To be a Christian, to be baptized and chrismated, means that we don't simply have a "share" of the Holy Spirit, some greater than others. No. In and through the sacraments, and just like the 120 on that first Pentecost, we are each of us filled the Holy Spirit. Again, St John Chrysostom (Homily 12 on Matthew):

For in the case of the apostles too, there was a "sound of a mighty wind," (Acts 2:2) and visions of fiery tongues appeared, but not for the apostles' sake, but because of the Jews who were then present. Nevertheless, even though no sensible signs take place, we receive the things that have been once manifested by them. Since the dove itself at that time therefore appeared, that as in place of a finger (so to say) it might point out to them that were present, and to John, the Son of God. Not however merely on this account, but to teach you also, that upon you no less at your baptism the Spirit comes. But since then we have no need of sensible vision, faith sufficing instead of all. For signs are "not for them that believe, but for them that believe not." (1 Corinthians 14:22)

One reason I suspect, we are so easily tempted to doubt and disbelief is that we imagine ourselves, I imagine myself, at a disadvantage relative to the Apostles and disciples who actually knew Jesus and experienced that first Pentecost. And so, I rely solely on their faith, on the strength of their testimony, without ever imagining that I can have a faith and a testimony of my own.

At Vespers for Pentecost we sing:

Blessed art Thou, O Christ our God, who hast revealed the fishermen as most wise by sending down upon them the Holy Spirit: through them Thou didst draw the world into Thy net. 0 Lover of Man, Glory to Thee (Troparion).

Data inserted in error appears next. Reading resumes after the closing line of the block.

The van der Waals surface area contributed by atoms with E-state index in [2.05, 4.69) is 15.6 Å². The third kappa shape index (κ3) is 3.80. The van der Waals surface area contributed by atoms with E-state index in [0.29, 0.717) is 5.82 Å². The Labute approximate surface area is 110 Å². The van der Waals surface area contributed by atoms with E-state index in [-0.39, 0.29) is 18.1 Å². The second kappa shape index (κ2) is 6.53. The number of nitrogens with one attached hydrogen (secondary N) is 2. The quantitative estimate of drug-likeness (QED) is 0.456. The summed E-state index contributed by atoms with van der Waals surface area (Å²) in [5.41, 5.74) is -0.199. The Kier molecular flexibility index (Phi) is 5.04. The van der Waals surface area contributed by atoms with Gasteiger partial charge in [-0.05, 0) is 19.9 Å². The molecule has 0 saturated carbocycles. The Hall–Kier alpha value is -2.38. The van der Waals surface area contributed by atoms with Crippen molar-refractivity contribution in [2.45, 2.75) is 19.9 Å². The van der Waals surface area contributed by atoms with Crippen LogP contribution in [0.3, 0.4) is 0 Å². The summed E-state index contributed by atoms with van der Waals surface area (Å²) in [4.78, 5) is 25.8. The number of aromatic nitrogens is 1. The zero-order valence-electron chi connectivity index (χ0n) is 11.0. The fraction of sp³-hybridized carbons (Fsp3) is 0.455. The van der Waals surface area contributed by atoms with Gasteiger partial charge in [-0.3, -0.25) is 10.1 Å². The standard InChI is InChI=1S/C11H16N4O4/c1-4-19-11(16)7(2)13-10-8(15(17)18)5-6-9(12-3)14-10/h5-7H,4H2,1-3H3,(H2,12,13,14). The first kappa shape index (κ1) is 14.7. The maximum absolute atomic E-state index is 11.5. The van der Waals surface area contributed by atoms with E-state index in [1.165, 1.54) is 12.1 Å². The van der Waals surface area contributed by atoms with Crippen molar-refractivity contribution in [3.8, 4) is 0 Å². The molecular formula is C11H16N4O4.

Wisdom is a gift; so too are faith, hope and love. And these come to us not from the past, but only from above, by the outpouring of the Holy Spirit into our lives. On the Feast of Pentecost we celebrate and affirm that this has happened not simply 20 centuries ago, but here and now, not simply for the 120 then, but for you and me today. But if our celebration is to be anything more than a mere formality we must each of us, as St Seraphim of Savrov reminds us, acquire the Holy Spirit in our own life. This means that the gift of the Holy Spirit must be something that each of us not only desires but actively seeks.

How do we do this?

When the Most High came down and confused the tongues, he divided the nations. But when he distributed the tongues of fire, he called all to unity. Therefore, with one voice, we glorify the All-Holy Spirit! (Kontakion)

If we wish to acquire for ourselves the gift of the Holy Spirit, if we wish to experience the fullness of what we have received, let us go where the Holy Spirit is, let us do what the Holy Spirit does. Taking our cue from the Kontakion, we acquire the gift of the Holy Spirit by our willingness to love others, to forgive and to encourage others. We grow in the Holy Spirit only to the degree that we cooperate in the Spirit's work of reconciling of the whole human family to God the Father in Jesus Christ. To acquire the Holy Spirit let each of us be committed to be a sign and a cause of reconciliation in ways great and small.

In Christ,

+Fr Gregory

Zemanta Pixie

Print this post